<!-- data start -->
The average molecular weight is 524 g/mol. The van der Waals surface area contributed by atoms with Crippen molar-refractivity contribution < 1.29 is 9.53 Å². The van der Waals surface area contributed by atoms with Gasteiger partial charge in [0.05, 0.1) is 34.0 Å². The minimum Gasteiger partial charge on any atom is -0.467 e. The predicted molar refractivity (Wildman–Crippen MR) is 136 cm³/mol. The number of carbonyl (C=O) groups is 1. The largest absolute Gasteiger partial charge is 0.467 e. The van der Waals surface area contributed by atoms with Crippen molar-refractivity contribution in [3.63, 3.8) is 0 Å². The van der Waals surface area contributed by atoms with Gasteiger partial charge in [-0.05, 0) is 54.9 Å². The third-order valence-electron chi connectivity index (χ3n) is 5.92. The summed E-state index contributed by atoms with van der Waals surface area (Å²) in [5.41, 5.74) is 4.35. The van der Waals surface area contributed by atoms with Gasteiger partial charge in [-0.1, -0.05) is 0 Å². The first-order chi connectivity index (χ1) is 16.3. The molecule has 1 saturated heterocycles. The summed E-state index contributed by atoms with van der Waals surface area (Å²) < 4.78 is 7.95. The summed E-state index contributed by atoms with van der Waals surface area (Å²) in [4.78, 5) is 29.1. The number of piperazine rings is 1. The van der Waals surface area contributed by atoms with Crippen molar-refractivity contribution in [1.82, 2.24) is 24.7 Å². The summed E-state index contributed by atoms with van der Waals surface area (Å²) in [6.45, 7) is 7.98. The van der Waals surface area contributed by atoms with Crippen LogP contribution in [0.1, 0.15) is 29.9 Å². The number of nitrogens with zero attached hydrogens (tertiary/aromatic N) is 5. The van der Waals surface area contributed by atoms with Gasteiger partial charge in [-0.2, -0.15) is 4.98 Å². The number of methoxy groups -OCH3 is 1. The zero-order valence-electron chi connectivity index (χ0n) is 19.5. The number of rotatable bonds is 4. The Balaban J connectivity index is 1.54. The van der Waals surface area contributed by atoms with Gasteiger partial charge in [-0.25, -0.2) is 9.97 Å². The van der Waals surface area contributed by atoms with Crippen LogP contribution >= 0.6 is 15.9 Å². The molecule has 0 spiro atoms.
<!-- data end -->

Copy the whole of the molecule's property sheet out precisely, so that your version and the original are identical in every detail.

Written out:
The average molecular weight is 524 g/mol. The van der Waals surface area contributed by atoms with Crippen molar-refractivity contribution < 1.29 is 9.53 Å². The van der Waals surface area contributed by atoms with Gasteiger partial charge in [0.05, 0.1) is 34.0 Å². The minimum Gasteiger partial charge on any atom is -0.467 e. The predicted molar refractivity (Wildman–Crippen MR) is 136 cm³/mol. The number of carbonyl (C=O) groups is 1. The largest absolute Gasteiger partial charge is 0.467 e. The van der Waals surface area contributed by atoms with Crippen molar-refractivity contribution in [3.63, 3.8) is 0 Å². The van der Waals surface area contributed by atoms with Gasteiger partial charge in [-0.05, 0) is 54.9 Å². The third-order valence-electron chi connectivity index (χ3n) is 5.92. The summed E-state index contributed by atoms with van der Waals surface area (Å²) in [5.41, 5.74) is 4.35. The van der Waals surface area contributed by atoms with Gasteiger partial charge in [-0.1, -0.05) is 0 Å². The first-order chi connectivity index (χ1) is 16.3. The molecule has 1 saturated heterocycles. The summed E-state index contributed by atoms with van der Waals surface area (Å²) < 4.78 is 7.95. The summed E-state index contributed by atoms with van der Waals surface area (Å²) in [4.78, 5) is 29.1. The number of piperazine rings is 1. The van der Waals surface area contributed by atoms with Crippen molar-refractivity contribution in [1.82, 2.24) is 24.7 Å². The summed E-state index contributed by atoms with van der Waals surface area (Å²) in [6.45, 7) is 7.98. The van der Waals surface area contributed by atoms with Crippen LogP contribution in [0.1, 0.15) is 29.9 Å². The number of nitrogens with zero attached hydrogens (tertiary/aromatic N) is 5. The van der Waals surface area contributed by atoms with Gasteiger partial charge in [-0.2, -0.15) is 4.98 Å². The number of methoxy groups -OCH3 is 1. The zero-order valence-electron chi connectivity index (χ0n) is 19.5. The number of rotatable bonds is 4. The Balaban J connectivity index is 1.54. The van der Waals surface area contributed by atoms with Gasteiger partial charge in [-0.25, -0.2) is 9.97 Å². The van der Waals surface area contributed by atoms with Crippen LogP contribution >= 0.6 is 15.9 Å². The molecule has 0 spiro atoms.